FOR once, goodish news for the City – or at least a development that is significantly less bad than previously feared. The Eurozone is bowing to economic reality and fierce political opposition in countries such as the UK and significantly diluting its proposed financial transactions tax. The levy may now be just 0.01 per cent on transactions, rather than the 0.1 per cent previously proposed, reducing the expected tax raised from a demented and utterly unrealistic €35bn to a more manageable €3.5bn a year. Only shares will be taxed at first, it seems, though bonds and derivatives may still eventually be affected. The outrageous extra-territoriality of the original proposals will also be drastically reduced.
That said, the new proposals are worse than the status quo and should hardly be welcomed. They will still reduce the liquidity of markets, increase the cost of capital, hit savers, depress the value of pensions and make it harder for companies to raise money. They will make countries poorer and cost jobs. Fortunately, the damage will be much smaller and more bearable than it could have been, though the costs will rise if the tax is extended over time. The original proposals would have destroyed markets; this one merely extracts a little more money from already over-taxed, crisis-ridden economies.
One of the grimmest stories of the week is that French unemployment has hit its highest ever level: Francois Hollande’s policies are unbelievably bad and slowly bringing France to its knees. His solution, however, remains to tax capital even more, which shows that he simply has no clue about how economies work. Politicians in other countries should follow a simple rule: when it comes to economic policy, tax and spend, take a look at what Hollande is doing and make sure you do the exact opposite. That applies as much to financial transaction taxes, even of the present, more moderate kind, which of course Hollande loves, as it does to every one of his other stupid ideas.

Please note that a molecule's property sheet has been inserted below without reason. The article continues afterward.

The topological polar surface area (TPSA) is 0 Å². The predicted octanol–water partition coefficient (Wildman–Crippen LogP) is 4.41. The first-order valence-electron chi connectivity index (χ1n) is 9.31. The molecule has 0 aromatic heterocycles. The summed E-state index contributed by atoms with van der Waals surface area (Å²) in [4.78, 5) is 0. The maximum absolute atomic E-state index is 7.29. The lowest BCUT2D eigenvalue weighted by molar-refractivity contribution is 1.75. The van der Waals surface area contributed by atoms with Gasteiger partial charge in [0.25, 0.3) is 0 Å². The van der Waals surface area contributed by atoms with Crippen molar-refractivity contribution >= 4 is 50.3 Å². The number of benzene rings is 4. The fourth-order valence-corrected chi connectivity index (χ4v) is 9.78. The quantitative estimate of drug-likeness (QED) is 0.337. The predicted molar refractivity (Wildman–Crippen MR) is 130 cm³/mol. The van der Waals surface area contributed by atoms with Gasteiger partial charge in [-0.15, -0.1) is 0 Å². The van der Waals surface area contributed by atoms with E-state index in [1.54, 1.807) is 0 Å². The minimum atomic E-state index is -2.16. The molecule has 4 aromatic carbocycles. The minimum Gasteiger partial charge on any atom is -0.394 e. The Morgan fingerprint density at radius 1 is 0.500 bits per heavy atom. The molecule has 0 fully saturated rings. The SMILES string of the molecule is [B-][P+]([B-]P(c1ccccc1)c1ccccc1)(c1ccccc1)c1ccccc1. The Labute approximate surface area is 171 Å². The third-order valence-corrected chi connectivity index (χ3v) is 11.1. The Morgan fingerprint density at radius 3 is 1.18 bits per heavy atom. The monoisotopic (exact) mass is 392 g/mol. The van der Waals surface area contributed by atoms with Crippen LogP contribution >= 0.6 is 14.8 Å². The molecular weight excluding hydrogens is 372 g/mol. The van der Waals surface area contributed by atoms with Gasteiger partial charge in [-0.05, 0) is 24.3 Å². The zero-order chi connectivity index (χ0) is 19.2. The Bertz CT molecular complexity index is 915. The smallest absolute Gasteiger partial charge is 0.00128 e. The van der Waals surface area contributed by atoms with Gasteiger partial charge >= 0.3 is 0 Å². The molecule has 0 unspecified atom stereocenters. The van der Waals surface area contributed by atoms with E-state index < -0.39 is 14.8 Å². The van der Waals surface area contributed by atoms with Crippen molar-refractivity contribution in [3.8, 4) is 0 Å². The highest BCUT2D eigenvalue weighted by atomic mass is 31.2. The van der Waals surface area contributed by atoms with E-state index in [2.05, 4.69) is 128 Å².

Yet this is the second area where the EU’s power grab over the financial services industry has been partly diluted – its reform of accountancy firms will be less destructive than many had feared, or so it would currently seem, with provisions to impose the switching of auditors after a certain period of time watered down. In this area too, however, the new rules will be worse than the existing ones.
Those in the City tempted to celebrate or to claim that “Brussels is finally moving our way” should go and take a cold shower. It won’t be as bad as they feared – but it still won’t be good.
THE OECD is right: house prices are over-valued, and the problem is getting worse. The body points out that UK homes cost 22 per cent too much when compared to wages (using a long-run price to earnings ratio) and 31 per cent too much when compared to rents. Prices in some countries remain cheap – including the US, which managed to properly purge its excesses and return to normality, as well as in Germany and Japan. Yet prices are 33-35 per cent over-valued in France, giving Hollande yet another headache. In Australia, they are 21-37 per cent over-valued and in Belgium 49-63 per cent. Most worryingly of all, perhaps, is that homes are 30-64 per cent too pricey in Canada, the country whose monetary policy is currently run by Mark Carney, the incoming Bank of England governor. The fact that his housing bubble is even greater than ours ought to provide real cause for concern.
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